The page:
Using Blockchain Technology To Improve Ease of Sharing Cryptocurrency Identity
Open source infrastructure makes cryptocurrency identity sharing accessible to a greater audience.
The FIO Protocol is an open source project with several contributors. Object Computing worked with key contributors to this project which are referred to as the “Community.”
The means by which cryptocurrency is traded is chaotic. Bitcoin, Ethereum, EOS, Stellar, Dogecoin, and similar tokens, all use varying identity signatures. One commonality among these identity signatures is that they are difficult to use.
For example, a Bitcoin wallet address is a long string of hexadecimal numerals, while EOS identities are 12 characters long conforming to complicated rules. Such variation hinders adoption because one must have access to another’s identity signature in order to execute transactions.
The confusing collection of disparate crypto wallet identifiers can be compared to IP addresses that identify individual computers connected to the Internet. Back in the early days of Internet protocol, computers were identified simply using groups of numbers, such as 192.168.78.210. These identifiers are difficult to commit to one’s memory. As a solution, the Domain Name Service (DNS) was created to assign identifiers that are easier for people to work with, such as a dot com address.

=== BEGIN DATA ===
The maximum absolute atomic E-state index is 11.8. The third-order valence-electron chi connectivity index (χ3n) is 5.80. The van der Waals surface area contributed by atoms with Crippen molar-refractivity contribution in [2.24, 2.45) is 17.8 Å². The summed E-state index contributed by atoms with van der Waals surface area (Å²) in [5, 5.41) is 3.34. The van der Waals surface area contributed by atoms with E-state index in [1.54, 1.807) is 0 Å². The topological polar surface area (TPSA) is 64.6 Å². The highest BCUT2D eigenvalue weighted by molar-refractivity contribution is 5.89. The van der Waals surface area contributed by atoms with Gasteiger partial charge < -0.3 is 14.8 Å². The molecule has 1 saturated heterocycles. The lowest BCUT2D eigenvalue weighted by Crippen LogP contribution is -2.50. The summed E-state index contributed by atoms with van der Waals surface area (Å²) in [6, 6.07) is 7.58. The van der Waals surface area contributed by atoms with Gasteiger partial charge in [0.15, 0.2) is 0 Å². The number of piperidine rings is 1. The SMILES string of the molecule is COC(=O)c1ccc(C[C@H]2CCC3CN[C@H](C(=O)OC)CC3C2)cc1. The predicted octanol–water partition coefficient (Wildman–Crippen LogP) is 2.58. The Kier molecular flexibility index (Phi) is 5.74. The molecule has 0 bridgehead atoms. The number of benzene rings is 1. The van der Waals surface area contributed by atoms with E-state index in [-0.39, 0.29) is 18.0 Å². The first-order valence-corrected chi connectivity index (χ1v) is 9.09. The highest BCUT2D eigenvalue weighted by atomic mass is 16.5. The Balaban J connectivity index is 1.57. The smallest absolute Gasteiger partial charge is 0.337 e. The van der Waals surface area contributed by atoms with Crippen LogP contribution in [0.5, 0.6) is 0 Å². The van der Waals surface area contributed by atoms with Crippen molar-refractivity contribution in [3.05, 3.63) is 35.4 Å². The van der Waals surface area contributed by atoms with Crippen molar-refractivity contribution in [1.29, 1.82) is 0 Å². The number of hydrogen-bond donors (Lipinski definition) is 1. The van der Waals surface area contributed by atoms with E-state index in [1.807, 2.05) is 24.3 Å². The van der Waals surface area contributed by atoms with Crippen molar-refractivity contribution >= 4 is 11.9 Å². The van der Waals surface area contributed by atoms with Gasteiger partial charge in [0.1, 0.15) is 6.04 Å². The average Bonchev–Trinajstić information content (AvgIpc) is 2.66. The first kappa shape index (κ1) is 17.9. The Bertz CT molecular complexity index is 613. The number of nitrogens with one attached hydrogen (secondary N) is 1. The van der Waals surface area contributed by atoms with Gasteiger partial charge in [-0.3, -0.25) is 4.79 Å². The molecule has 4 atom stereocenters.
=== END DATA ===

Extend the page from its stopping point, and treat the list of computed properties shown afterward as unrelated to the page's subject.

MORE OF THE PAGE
The FIO Protocol was conceived as a way to provide the same sort of rationality and ease of use that dot com domains brought to the Internet and applied it to the crypto wallet space. The FIO protocol is infrastructure. Just like with DNS, end users don’t have to interact with it directly. Many popular wallets are able to use FIO so applications can enable transactions using easy-to-remember aliases.
The Community brought us into the FIO project shortly after EOSIO was determined as its base technology stack. The FIO Protocol greatly benefited from our extensive experience as a major contributor within the EOSIO community. We performed an intensive EOSIO bootcamp for the Community which drastically decreased the initial onboarding time.
Additionally, we provided design and implementation assistance in the FIO Protocol’s early stages to help facilitate key business decisions, and supplement project staffing. Furthermore, we were vitally important in providing technical mentorship and consulting in key areas where needed. This mentorship and consulting enabled the Community’s development team to achieve mastery over the EOSIO ecosystem without increasing resources.
The end result was the successful community launch of the FIO Protocol on March 26, 2020, with functioning integrations in wallets and growing usage throughout the blockchain community.
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